As functions of the input SNR, the observed MSEs for the chirp rate and quadratic chirp rate estimations are plotted in Figure 5a,b, respectively. The corresponding Cramer-Rao bounds (CRBs) are also shown in solid lines and their expressions can be found in [24,31,32].

As expected, the observed MSEs of the chirp rate and quadratic chirp rate estimations are inversely proportional to the input SNRs in Figure 5. MSEs of the chirp rate and the quadratic chirp rate estimations are close to CRB when SNR ≥ −8 dB. Results shown in Figure 5 verify the high anti-noise performance of the ICPBAF and also validate the result shown in Figure 4.

Analyses and simulations in Section 4 demonstrate that, compared to the CPF, IGCPF, SCFT-based algorithm, GSCFT-based algorithm and GDT-based algorithm, the ICPBAF is more suitable for the parameters estimation of noisy multicomponent CPSs. In this section, based on the ICPBAF, a RID ISAR imaging algorithm is presented for the ship target. Detailed implementation procedures are given as follows.

*Step 1*: Complete the range compression for radar echoes with the matched filter $H\left(\widehat{t}\right)=\mathrm{rect}\left(\widehat{t}/{T}_{s}\right)\mathrm{exp}\left(j\pi \gamma {\widehat{t}}^{2}\right)$ (where $\widehat{t}$, ${T}_{s}$ and $\gamma $ denote the fast time, pulse width and frequency modulation rate, respectively).*Step 2*: Employ the standard range alignment method [5], keystone transform [6] and phase gradient autofocus method [7] to complete the motion compensation.*Step 3*: Extract the data ${s}_{i}\left({t}_{m}\right)$ in the*i*-th range cell.*Step 4*: Calculate the energy of the extracted data ${s}_{i}\left({t}_{m}\right)$. If the energy is smaller than the set threshold ${E}_{s}$ [8,12], set $i=i+1$ and repeat Step 3 until $i=\mathrm{I}$.*Step 5*: Apply the ICPBAF to ${s}_{i}\left({t}_{m}\right)$ and estimate ${\varphi}_{2,p}$ and ${\varphi}_{3,p}$ with the peak detection technique [23,24].*Step 6*: Dechirp ${s}_{i}\left({t}_{m}\right)$ with $\mathrm{exp}\left[-j2\pi \left(\frac{{\varphi}_{2,p}^{\prime}}{2}{t}_{m}^{2}+\frac{{\varphi}_{3,p}^{\prime}}{6}{t}_{m}^{3}\right)\right]$, and then estimate ${\varphi}_{1,p}$ and ${\sigma}_{p}$ via the FFT and peak detection technique.where ${\sigma}_{p}^{\prime}$ and ${\varphi}_{1,p}^{\prime}$ denote estimations of the centroid frequency and amplitude for the$$\left({\sigma}_{p}^{\prime}=\frac{{A}^{\prime}}{{N}_{{t}_{m}}},{\varphi}_{1,p}^{\prime}={f}_{{t}_{m}}^{\prime}\right)=\begin{array}{c}\mathrm{arg}\mathrm{max}\\ \left(A,{f}_{{t}_{m}}\right)\end{array}\left|{\mathrm{FFT}}_{{t}_{m}}\left({s}_{i}\left({t}_{m}\right)\mathrm{exp}\left[j2\pi \left(-\frac{{\varphi}_{2,p}^{\prime}}{2}{t}_{m}^{2}-\frac{{\varphi}_{3,p}^{\prime}}{6}{t}_{m}^{3}\right)\right]\right)\right|$$(20)*p*th CPS, respectively. ${A}^{\prime}$ denotes the peak value after the FFT.*Step 7*: Eliminate the estimated*p*-th CPS from the original signal ${s}_{i}\left({t}_{m}\right)$where ${\mathrm{win}}_{p}\left({f}_{{t}_{m}}\right)=\{\begin{array}{c}0,{\varphi}_{1,p}^{\prime}-d\le {f}_{{t}_{m}}\le {\varphi}_{1,p}^{\prime}+d\\ 1,else\end{array}$ denotes the narrowband filter with the$${s}_{i}\left({t}_{m}\right)={\mathrm{FFT}}_{{t}_{m}}\left({s}_{i}\left({t}_{m}\right)\mathrm{exp}\left[j2\pi \left(-\frac{{\varphi}_{2,p}^{\prime}}{2}{t}_{m}^{2}-\frac{{\varphi}_{3,p}^{\prime}}{6}{t}_{m}^{3}\right)\right]\right){\mathrm{win}}_{p}\left({f}_{{t}_{m}}\right)\mathrm{exp}\left[j2\pi \left(\frac{{\varphi}_{2,p}^{\prime}}{2}{t}_{m}^{2}+\frac{{\varphi}_{3,p}^{\prime}}{6}{t}_{m}^{3}\right)\right]$$(21)*bandwidth*$2d$*(can be determined based on the resolution).**Step 8*: Repeat Steps 5–7 until the residual signal energy $E$ of the*i*-th range cell is less than ${E}_{H}$ (saying 5% of the original signal [18,19]), which is an energy threshold.*Step 9*: If $i<\mathrm{I}$, set*i*=*i*+1 and repeat Steps 3–8 until*i*= I.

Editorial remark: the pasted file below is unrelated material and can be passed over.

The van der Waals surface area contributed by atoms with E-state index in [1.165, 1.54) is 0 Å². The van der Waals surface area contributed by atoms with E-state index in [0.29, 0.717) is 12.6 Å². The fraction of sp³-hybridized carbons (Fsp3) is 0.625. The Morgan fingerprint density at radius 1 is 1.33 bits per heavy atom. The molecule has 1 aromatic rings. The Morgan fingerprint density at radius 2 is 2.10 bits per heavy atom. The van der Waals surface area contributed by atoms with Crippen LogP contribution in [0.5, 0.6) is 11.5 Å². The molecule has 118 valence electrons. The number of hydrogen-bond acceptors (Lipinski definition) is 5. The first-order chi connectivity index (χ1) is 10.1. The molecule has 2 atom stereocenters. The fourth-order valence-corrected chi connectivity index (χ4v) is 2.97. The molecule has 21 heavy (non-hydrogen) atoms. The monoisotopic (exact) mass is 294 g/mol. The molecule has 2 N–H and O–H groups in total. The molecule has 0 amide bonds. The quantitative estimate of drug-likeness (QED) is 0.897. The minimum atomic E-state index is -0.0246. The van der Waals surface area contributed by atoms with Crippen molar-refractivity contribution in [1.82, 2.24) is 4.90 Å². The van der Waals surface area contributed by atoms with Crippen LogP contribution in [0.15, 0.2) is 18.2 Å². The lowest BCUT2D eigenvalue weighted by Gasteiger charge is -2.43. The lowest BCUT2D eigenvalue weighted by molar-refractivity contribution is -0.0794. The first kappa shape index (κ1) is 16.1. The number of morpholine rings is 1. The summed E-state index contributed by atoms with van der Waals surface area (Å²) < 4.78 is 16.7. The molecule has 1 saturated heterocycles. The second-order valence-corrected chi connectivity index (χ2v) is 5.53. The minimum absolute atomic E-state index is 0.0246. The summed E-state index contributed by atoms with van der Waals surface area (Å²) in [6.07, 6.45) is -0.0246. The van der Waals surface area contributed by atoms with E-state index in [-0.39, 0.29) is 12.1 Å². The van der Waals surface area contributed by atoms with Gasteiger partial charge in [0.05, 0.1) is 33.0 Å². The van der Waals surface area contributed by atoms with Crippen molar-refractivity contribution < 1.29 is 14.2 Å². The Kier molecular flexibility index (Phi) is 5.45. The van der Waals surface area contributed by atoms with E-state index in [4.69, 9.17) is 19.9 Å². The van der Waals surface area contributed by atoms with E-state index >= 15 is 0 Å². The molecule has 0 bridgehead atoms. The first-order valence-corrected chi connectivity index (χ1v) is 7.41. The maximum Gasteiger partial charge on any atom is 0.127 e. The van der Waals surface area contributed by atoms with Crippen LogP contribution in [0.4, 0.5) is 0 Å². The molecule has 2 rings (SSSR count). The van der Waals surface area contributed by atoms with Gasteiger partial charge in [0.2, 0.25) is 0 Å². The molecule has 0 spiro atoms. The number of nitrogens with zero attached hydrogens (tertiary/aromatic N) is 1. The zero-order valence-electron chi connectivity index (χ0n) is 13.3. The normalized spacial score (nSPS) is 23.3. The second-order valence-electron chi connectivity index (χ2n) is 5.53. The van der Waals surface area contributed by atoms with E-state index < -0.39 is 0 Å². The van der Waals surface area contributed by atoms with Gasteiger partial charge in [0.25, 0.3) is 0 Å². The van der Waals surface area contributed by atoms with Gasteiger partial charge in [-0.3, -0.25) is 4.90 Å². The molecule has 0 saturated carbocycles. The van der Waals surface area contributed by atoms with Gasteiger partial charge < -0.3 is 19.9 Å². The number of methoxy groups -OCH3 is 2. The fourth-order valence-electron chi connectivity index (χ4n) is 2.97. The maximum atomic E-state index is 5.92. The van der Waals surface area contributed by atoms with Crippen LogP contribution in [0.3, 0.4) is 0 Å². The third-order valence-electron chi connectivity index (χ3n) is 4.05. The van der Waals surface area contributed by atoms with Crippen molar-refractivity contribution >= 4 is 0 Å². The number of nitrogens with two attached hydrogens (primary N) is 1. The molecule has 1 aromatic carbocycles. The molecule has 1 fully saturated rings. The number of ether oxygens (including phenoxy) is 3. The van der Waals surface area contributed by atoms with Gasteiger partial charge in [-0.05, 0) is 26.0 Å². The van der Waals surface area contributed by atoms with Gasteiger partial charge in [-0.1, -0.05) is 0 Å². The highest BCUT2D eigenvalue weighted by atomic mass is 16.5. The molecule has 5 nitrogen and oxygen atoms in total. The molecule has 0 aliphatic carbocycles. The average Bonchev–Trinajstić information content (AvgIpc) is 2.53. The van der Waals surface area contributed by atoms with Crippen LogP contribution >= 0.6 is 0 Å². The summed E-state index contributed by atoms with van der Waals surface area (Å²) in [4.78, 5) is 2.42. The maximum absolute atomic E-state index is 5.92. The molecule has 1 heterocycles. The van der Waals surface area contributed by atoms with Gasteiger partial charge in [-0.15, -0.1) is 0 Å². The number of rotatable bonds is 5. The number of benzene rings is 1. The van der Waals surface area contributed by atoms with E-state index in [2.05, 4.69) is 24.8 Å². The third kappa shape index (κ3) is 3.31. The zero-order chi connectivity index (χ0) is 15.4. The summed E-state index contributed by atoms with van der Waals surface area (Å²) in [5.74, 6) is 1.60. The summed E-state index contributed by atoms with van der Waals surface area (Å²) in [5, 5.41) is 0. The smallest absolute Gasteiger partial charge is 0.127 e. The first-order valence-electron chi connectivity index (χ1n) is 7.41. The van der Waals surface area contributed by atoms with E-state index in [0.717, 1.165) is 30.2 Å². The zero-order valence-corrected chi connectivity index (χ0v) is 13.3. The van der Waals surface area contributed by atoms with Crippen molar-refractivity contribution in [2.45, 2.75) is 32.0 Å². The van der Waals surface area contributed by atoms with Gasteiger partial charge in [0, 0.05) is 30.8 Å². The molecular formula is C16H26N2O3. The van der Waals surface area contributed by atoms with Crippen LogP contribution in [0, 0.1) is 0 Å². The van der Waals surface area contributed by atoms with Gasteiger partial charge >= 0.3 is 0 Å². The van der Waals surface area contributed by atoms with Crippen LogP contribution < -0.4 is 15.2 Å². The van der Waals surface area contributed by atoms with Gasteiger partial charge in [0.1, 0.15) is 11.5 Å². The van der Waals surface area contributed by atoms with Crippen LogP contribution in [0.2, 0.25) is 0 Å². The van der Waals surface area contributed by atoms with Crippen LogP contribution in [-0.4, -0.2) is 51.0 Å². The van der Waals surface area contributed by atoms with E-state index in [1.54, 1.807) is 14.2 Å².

Above is the proposed RID ISAR imaging algorithm for the ship target based on the ICPBAF. With this algorithm, we can construct a well-focused ISAR image for the ship target. In order to provide insight into the working of the RID ISAR imaging algorithm, the flow chart of the proposed RID ISAR imaging algorithm is shown in Figure 6.

Section 4 verifies high performances of the ICPBAF and Section 5 presents a RID ISAR imaging algorithm based on the ICPBAF. In this section, we employ the synthetic model (Section 6.1) and real radar data (Section 6.2) to verify the superiority and practicability of the ICPBAF-based RID ISAR imaging algorithm.

In this section, referring to [3,8,9,17,18,19,20,21,22], we model the ship target shown in Figure 7a as a set of ideal scatterers. Table 2 gives radar and motion parameters. After the motion compensation, Figure 7b shows the image constructed with the standard RD technique under the absence of the scatterer-dependent Doppler spread, and Figure 7c shows the image constructed with the standard RD technique under the existence of the scatterer-dependent Doppler spread. Obviously, due to the scatterer-dependent Doppler spread, the image quality is degraded in Figure 7c. Note that, as described in Section 1, this paper focuses on the scatterer-dependent Doppler spread compensation and we can refer to [5,6,7] for more details about the motion compensation.

Ship target model and results of the standard RD technique. (**a**) Ship target model; (**b**) Result of the standard RD technique under the absence of the scatterer-dependent Doppler spread; (**c**) Result of the standard RD technique under the existence of the **...**

We contaminate echoes of the ship target with the additive complex white Gaussian noise and the SNR_{in} equals to −5 dB after the motion compensation. Here, RID ISAR imaging algorithms, which use the CPF, IGCPF, SCFT-based algorithm, GSCFT-based algorithm and GDT-based algorithm, are adopted to compare with the ICPBAF-based RID ISAR imaging algorithm. Below, images constructed with these six RID ISAR imaging algorithms are normalized and shown in Figure 8. The entropy of (22) is used as a criterion to measure the quality of the image $X\left(i,n\right)$ in Table 3 [12]: